View Full Version : Time to Restore Voter Control: End the Government-Union Monopoly

02-28-2011, 11:29 AM
Abstract: With Wisconsin Governor Scott Walker attempting to rein in the unbalanced power of government unions, and given the fierce stranglehold that union members have on their ever-increasing taxpayer-provided benefits, now is a crucial time for Americans to understand the difference between private-sector and public-sector unions. Collective bargaining in the private sphere—where companies face competition—is a world away from collective bargaining in government—which faces no competition, and where unions have a legal monopoly. Heritage Foundation labor expert James Sherk explains why it is time to restore voter control over elected government, and how it can be done.

Collective bargaining by unions takes place very differently in government than it does in the private sector. Private-sector unions have competitors and bargain over the profits they help create. The government earns no profits. Government unions have a legal monopoly and bargain for a greater share of tax dollars. Collective bargaining in government means that voters’ elected representatives must agree on tax and spending decisions with union representatives.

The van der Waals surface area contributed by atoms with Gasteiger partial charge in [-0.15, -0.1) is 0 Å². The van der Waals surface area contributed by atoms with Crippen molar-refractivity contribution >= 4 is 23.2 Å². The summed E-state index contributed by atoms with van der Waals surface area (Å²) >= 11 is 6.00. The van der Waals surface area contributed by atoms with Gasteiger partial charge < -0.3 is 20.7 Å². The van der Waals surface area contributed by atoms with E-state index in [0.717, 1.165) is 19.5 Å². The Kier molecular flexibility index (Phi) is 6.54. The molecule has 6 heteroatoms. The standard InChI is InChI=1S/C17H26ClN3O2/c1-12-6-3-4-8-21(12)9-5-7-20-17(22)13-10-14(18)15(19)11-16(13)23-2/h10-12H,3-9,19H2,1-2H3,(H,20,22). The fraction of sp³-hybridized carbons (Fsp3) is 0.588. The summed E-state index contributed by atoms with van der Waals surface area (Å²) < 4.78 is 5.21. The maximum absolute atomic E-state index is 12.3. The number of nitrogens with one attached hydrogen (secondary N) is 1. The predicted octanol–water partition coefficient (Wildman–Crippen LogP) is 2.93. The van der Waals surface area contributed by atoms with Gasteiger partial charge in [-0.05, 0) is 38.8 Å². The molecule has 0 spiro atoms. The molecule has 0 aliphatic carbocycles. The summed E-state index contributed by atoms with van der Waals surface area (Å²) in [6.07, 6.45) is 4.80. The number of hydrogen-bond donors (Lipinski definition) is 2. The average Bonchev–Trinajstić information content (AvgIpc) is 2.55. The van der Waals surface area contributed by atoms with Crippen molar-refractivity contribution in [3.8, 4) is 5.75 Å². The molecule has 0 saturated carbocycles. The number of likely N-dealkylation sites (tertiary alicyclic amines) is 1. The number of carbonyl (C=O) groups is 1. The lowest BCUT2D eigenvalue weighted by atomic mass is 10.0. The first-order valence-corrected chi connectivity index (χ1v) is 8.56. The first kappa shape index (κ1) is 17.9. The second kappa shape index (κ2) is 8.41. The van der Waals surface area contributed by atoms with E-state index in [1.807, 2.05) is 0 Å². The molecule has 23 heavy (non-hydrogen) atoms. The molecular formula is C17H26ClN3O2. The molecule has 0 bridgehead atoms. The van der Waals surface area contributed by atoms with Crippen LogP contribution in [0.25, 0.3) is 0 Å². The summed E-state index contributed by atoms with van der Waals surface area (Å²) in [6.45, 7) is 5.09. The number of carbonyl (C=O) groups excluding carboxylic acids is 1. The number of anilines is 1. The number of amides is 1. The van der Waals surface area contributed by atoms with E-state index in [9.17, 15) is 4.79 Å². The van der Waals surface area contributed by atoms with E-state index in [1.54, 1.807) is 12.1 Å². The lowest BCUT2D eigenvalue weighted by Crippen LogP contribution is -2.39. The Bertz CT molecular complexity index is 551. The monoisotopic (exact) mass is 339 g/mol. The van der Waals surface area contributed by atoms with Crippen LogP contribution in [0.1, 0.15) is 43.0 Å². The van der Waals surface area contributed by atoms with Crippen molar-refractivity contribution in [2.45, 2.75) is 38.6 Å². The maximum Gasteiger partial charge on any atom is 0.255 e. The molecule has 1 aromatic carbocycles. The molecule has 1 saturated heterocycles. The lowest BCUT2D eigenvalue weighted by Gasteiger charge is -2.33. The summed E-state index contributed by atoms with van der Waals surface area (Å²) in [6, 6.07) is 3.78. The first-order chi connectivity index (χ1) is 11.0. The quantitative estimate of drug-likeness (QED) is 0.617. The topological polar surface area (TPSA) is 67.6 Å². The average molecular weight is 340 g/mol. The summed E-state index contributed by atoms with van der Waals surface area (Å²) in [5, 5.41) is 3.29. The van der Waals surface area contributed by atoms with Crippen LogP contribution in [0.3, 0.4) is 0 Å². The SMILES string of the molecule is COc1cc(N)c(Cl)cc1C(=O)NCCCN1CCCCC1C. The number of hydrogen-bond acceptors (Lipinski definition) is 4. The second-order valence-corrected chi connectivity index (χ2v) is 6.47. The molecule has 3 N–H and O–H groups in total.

Collective bargaining also politicizes the civil service. Government unions negotiate contract provisions that force workers to join and subsidize their fundraising. These subsidies have made them the top political spenders in the country. They use that money to lobby for higher taxes and protect their inflated compensation.

America can no longer afford these special-interest subsidies. State and local governments should:

Restore voter control over government spending by ending collective bargaining with government unions.
Restore a nonpartisan civil service by ending subsidies for union fundraising and giving workers the choice of paying union dues. Voters should tell the government how to spend their money, not the other way around.
Collective Bargaining: The Process

Under collective bargaining, a union is designated as the employees’ “exclusive bargaining representative.” The employer must negotiate with the union over pay, benefits, and work rules. The employer may not employ workers for anything other than the union-negotiated terms. This gives the union a monopoly on the labor supplied to an employer. Even if other workers would take the job, the employer may not hire them for anything other than union rates.


02-28-2011, 11:34 AM
John Engler did away with collective bargaining for Michigan's state employees in the 90s. I think it was via executive order. The union got enough signatures to put it on a ballot a few years back, and the voters overwhelmingly rejected it.

Previous Governors Milliken (R) and Blanchard (D) had allowed collective bargaining to be written into the contract.